Bryan Stanley Turner
Critical Study” in 1974 he began establishing Islam as a topic of sociological analysis at a time when this major world religion received little academic attention. He has since continually analysed Muslim faiths incorporating various other factors, such as capitalism, orientalism, modernity, gender and civil society.
Whereas religions played an insignificant role in the late 20th century, the situation changed abruptly after the attacks of 11 September 2001. Turner’s analyses were suddenly much in demand. “This was one of those events to which the expression ‘nothing is the way it was before’ genuinely applied,” says the sociologist explaining his perceptions of 9/11. “Public attention now focuses on all religions and they are creating a new political climate that can seem menacing. It nevertheless also opens up new opportunities for the development of civil society.”
Besides establishing Islam as a new research field, Bryan S. Turner has also made a lasting impact on the sociology of religion as a whole. His reintroduction of the significance of the body in the analysis of religions is of fundamental importance here. The understanding of this was previously heavily influenced by Protestantism, which solely characterizes religion on the basis of values, norms and culture. In contrast, Turner has identified the corporeality of religious ceremonies and practices, and successfully introduced this concept into social science debate. Especially against the backdrop of religious conflicts, this perspective on corporeality today plays a highly significant role in understanding religiously motivated propensities towards violence.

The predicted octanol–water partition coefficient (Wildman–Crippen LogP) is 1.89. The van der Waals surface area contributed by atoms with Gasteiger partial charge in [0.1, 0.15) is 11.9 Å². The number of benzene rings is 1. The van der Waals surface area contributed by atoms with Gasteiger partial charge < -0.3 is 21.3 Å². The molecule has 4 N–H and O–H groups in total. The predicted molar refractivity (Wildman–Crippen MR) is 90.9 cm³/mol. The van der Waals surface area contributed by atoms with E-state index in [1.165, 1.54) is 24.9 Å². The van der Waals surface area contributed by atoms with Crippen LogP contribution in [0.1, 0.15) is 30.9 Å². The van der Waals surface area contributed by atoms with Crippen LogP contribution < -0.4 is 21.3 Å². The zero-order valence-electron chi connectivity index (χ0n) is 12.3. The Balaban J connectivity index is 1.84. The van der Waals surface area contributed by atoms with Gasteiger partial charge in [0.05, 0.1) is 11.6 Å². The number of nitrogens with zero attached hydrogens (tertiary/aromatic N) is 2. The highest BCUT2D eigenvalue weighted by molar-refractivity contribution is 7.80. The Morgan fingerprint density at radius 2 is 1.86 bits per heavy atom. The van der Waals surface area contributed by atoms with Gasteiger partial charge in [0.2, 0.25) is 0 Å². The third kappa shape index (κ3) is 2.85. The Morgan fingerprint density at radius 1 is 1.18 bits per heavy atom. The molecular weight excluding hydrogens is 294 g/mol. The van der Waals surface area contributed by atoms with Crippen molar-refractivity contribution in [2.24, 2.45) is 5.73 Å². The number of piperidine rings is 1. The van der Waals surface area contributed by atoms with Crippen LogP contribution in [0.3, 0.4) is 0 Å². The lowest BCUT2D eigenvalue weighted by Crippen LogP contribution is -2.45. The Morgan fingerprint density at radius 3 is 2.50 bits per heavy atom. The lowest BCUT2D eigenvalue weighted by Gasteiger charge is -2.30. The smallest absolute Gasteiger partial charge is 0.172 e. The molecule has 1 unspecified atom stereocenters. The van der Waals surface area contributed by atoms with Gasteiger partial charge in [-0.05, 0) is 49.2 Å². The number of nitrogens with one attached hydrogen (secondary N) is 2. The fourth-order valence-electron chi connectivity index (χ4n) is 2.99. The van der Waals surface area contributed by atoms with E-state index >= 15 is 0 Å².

Bryan S. Turner also deals with the relationships between religion, modernity and secularization, as well as the social consequences of these processes. Here he primarily looks at how social cohesion changes when religion is eliminated as a binding element and society becomes increasingly pluralistic. His observations suggest that this raises completely new questions on many supposedly self-evident matters, such as socio-political measures.
In light of religious, social and cultural pluralization, Turner’s analysis focuses on how social order can be ensured. Turner provides the answer in his “legal pluralism” concept: He attaches great importance to law as a key and decisive institution in modern societies, especially civil and human rights. Turner’s interpretation of corporeality once again comes to the fore in this line of argument. He regards the vulnerability of the human body as the ultimate justification for the validity of human rights, as all humans are corporeal beings upon whom suffering can be inflicted. On this basis, Bryan S. Turner finds a perspective for the peaceful coexistence of different religions and denominations.
Bryan Stanley Turner was born in Birmingham, England, in 1945. He studied sociology and gained his doctorate in 1970 from the University of Leeds. Over the following years he worked at universities in England, Scotland, Australia, the Netherlands and the US, and as a Humboldt Foundation Fellowship holder at the University of Bielefeld.
In recent times he has held important positions at the University of Cambridge, where he was Professor of Sociology from 1998 to 2005, and at the National University of Singapore where he conducted research on religion as part of an interdisciplinary cluster. Turner is currently Presidential Professor of Sociology and Director for the Study of Religion at the City University of New York and Head of the Institute for Religion, Politics and Society at the Australian Catholic University.